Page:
Artificial Lawyer recently caught up with Jake Heller, the founder and CEO of Casetext, a US-based legal AI research system that uses natural language processing (NLP) to help lawyers gain insight into their cases.
Perhaps the first thing that hits you when you see Casetext is its simple interface. There is a window on the webpage that hosts CARA, Casetext’s automated legal research assistant, and you simply drag and drop your document into that. The NLP then gets to work.
This kind of interface says to lawyers with no tech skills: have no fear, you’re going to be able to use this. And given that some lawyers wonder if they now need to code, this is a good response. I.e. no, you don’t need to code to use legal AI systems.
But, what does Casetext, or more specifically the CARA function that you can drag and drop documents into, actually do? Jake Heller, founder, CEO and former Ropes & Gray lawyer, explains: ‘CARA finds relevant case law related to your matter. You drag your brief in and it will find other cases with the same facts or with the same legal topic.’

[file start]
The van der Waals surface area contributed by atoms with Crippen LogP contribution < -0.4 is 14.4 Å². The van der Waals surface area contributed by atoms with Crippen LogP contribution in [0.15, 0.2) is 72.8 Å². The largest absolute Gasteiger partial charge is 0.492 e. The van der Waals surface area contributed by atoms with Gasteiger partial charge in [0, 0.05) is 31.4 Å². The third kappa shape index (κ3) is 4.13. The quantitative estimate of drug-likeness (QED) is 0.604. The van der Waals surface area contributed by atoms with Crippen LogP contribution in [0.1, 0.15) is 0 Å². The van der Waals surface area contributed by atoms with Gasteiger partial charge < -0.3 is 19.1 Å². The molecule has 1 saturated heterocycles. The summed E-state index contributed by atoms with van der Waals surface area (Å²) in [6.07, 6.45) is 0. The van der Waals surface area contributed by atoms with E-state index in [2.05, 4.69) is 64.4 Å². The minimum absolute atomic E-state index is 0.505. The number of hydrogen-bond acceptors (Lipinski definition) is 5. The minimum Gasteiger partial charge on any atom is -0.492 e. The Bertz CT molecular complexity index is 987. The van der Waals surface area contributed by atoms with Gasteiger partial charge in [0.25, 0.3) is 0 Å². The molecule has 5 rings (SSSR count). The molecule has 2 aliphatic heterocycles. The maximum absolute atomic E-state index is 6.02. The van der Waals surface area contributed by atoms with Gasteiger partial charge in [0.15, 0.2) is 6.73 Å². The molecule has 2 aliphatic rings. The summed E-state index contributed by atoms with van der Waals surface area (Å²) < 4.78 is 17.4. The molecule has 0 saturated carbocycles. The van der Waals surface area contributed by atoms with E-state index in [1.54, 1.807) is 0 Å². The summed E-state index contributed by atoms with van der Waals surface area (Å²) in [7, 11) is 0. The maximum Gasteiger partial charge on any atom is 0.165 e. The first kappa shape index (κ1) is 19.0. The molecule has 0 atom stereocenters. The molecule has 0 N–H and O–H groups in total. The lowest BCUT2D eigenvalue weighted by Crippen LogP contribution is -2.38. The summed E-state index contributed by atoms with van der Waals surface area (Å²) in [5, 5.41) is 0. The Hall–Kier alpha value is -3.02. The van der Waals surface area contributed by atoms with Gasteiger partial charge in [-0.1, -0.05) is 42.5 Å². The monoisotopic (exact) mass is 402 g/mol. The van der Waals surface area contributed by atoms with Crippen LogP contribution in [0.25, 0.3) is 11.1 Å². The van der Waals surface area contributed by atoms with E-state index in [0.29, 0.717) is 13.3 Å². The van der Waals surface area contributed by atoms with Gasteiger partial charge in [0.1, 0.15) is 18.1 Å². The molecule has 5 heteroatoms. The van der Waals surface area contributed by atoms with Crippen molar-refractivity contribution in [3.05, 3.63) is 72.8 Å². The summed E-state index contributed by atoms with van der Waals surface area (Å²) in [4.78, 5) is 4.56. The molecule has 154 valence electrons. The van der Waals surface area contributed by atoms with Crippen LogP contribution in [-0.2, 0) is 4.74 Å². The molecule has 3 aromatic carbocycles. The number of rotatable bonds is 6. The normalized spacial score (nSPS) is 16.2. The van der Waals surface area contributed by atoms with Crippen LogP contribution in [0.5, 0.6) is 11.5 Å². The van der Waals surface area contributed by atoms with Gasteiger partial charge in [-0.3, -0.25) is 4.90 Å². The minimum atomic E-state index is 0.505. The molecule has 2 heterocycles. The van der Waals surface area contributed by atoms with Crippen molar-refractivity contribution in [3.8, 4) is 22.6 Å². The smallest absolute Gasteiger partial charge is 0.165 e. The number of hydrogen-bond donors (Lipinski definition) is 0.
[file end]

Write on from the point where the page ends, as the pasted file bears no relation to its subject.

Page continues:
So far so good. But is this just a standard database search? No, says Heller. Casetext does much more because it also finds new cases that are not listed in the brief. Fundamentally, it uses semantic analysis to consider millions of other legal documents that may be related to what is in the brief.
This process can also reveal unmentioned cases that may be of use to one of the parties in the litigation, as the other party may have deliberately not cited certain cases at an early stage in order to gain some advantage.
Once you’ve run your brief through CARA, you can click on any of the results to view the full text of the opinion, and some of these have been annotated with articles on certain cases.